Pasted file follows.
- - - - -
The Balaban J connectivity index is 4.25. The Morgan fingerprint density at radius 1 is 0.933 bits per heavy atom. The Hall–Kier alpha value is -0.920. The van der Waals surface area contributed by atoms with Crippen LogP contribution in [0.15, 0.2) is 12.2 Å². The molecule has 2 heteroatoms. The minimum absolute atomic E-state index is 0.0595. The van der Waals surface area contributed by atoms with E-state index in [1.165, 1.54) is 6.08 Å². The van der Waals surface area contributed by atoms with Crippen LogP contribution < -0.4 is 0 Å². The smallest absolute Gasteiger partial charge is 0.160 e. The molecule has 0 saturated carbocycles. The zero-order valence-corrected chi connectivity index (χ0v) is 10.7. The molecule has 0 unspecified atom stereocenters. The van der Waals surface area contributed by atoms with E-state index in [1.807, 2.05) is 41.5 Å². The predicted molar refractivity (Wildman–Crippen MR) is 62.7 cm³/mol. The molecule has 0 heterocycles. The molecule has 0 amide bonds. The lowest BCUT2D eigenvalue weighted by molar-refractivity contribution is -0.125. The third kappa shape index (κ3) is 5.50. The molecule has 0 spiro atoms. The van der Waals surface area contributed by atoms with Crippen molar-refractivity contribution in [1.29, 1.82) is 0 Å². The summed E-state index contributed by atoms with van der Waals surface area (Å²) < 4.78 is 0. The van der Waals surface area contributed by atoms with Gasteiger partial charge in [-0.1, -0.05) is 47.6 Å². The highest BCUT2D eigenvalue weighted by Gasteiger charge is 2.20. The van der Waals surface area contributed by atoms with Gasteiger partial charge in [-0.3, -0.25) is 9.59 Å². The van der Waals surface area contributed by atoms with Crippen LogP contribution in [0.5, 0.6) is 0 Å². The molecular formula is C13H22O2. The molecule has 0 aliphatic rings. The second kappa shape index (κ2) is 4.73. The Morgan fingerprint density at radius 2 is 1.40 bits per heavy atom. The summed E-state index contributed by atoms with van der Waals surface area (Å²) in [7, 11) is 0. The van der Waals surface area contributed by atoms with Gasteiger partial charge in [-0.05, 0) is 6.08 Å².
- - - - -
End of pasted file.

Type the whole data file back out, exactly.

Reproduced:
The Balaban J connectivity index is 4.25. The Morgan fingerprint density at radius 1 is 0.933 bits per heavy atom. The Hall–Kier alpha value is -0.920. The van der Waals surface area contributed by atoms with Crippen LogP contribution in [0.15, 0.2) is 12.2 Å². The molecule has 2 heteroatoms. The minimum absolute atomic E-state index is 0.0595. The van der Waals surface area contributed by atoms with E-state index in [1.165, 1.54) is 6.08 Å². The van der Waals surface area contributed by atoms with Crippen LogP contribution < -0.4 is 0 Å². The smallest absolute Gasteiger partial charge is 0.160 e. The molecule has 0 saturated carbocycles. The zero-order valence-corrected chi connectivity index (χ0v) is 10.7. The molecule has 0 unspecified atom stereocenters. The van der Waals surface area contributed by atoms with E-state index in [1.807, 2.05) is 41.5 Å². The predicted molar refractivity (Wildman–Crippen MR) is 62.7 cm³/mol. The molecule has 0 heterocycles. The molecule has 0 amide bonds. The lowest BCUT2D eigenvalue weighted by molar-refractivity contribution is -0.125. The third kappa shape index (κ3) is 5.50. The molecule has 0 spiro atoms. The van der Waals surface area contributed by atoms with Crippen molar-refractivity contribution in [1.29, 1.82) is 0 Å². The summed E-state index contributed by atoms with van der Waals surface area (Å²) < 4.78 is 0. The van der Waals surface area contributed by atoms with Gasteiger partial charge in [-0.1, -0.05) is 47.6 Å². The highest BCUT2D eigenvalue weighted by Gasteiger charge is 2.20. The van der Waals surface area contributed by atoms with Gasteiger partial charge in [-0.3, -0.25) is 9.59 Å². The van der Waals surface area contributed by atoms with Crippen LogP contribution in [0.5, 0.6) is 0 Å². The molecular formula is C13H22O2. The molecule has 0 aliphatic rings. The second kappa shape index (κ2) is 4.73. The Morgan fingerprint density at radius 2 is 1.40 bits per heavy atom. The summed E-state index contributed by atoms with van der Waals surface area (Å²) in [7, 11) is 0. The van der Waals surface area contributed by atoms with Gasteiger partial charge in [-0.05, 0) is 6.08 Å².